(Released 15 February 2017) Arlington, VA – The Antonin Scalia Law School at George Mason University today announced the creation of a National Security Institute (NSI) to bring national security experts together with policymakers to find practical answers to hard national security law and policy questions.
“The new National Security Institute will strive to provide much needed balance to the public discourse on the most difficult national security challenges facing the United States and its allies,” said Scalia Law Dean Henry N. Butler. “Drawing on our location next door to the Nation’s capital, NSI will bring together a set of first-rate faculty members and experts with decades of combined experience tackling national security challenges in all three branches of the U.S. government in order to educate students and help shape the policy debate on these critically important issues.”
NSI will serve as a platform for research, teaching, scholarship, and policy development that incorporates a realistic assessment of the threats facing the United States and its allies, as well as an appreciation of the legal and practical challenges facing U.S. intelligence, defense, law enforcement, homeland security, and cybersecurity communities.
The new institute will draw on the experience of its faculty members and experts to produce research and policy materials that are highly relevant to current questions of national security law and policy and that are immediately useful to senior policymakers in the White House and key departments and agencies, as well as on Capitol Hill.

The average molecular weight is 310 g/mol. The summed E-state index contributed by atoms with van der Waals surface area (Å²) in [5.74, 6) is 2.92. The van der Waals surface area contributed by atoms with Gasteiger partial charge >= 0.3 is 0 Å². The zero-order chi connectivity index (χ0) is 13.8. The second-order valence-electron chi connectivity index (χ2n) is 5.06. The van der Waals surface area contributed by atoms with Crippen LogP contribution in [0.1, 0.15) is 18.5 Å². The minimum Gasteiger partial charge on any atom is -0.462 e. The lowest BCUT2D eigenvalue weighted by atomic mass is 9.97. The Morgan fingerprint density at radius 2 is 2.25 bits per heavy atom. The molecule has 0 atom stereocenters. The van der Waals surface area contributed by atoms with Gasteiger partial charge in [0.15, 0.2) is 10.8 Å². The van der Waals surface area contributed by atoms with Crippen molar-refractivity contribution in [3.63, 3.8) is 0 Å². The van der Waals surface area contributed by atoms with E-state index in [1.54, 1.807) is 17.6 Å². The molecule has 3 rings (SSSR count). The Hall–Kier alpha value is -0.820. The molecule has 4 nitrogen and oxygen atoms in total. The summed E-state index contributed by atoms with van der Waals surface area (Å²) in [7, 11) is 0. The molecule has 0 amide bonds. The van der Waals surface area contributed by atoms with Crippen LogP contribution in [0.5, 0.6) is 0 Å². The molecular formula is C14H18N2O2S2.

The founder of the new NSI is Adjunct Professor of Law Jamil N. Jaffer, who also serves as Director of the Scalia Law School’s National Security Law & Policy Program, a signature educational program dedicated to creating the next generation of lawyers and leaders in the national security field.
Professor Jaffer is an expert in national security and cybersecurity law and policy, counterterrorism, surveillance, and international relations. He most recently served in government as Chief Counsel and Senior Advisor to the Senate Foreign Relations Committee and previously served at the House Intelligence Committee, at the White House, and in the front office of the Justice Department’s National Security Division. Professor Jaffer is a graduate of the University of Chicago Law School and served as a law clerk to current Supreme Court nominee Judge Neil M. Gorsuch and Judge Edith H. Jones. Jaffer’s full bio is available here.
“Our goal is to contribute practical solutions to complex national security questions, from maintaining highly effective and fully lawful foreign intelligence surveillance capabilities to securing our computer networks and systems,” Jaffer said. “We will bring our faculty and other experts together with policymakers from across the political spectrum to identify thoughtful and balanced answers to these often polarizing questions. Scalia Law students will benefit from the Institute’s high level of engagement—learning first hand from experts in the field and contributing to some of most important policy discussions of our time.”
About George Mason
George Mason University is Virginia’s largest public research university. Located near Washington, D.C., Mason enrolls more than 33,000 students from 130 countries and all 50 states. Mason has grown rapidly over the past half-century and is recognized for its innovation and entrepreneurship, remarkable diversity, and commitment to accessibility.
About the Scalia Law School
The Antonin Scalia Law School at George Mason University is defined by three words: Learn. Challenge. Lead. Students receive an outstanding legal education (Learn), are taught to critically evaluate prevailing orthodoxy and pursue new ideas (Challenge), and, ultimately, are well prepared to distinguish themselves in their chosen fields (Lead). It has been one of America’s top-ranked law schools for the last fifteen years.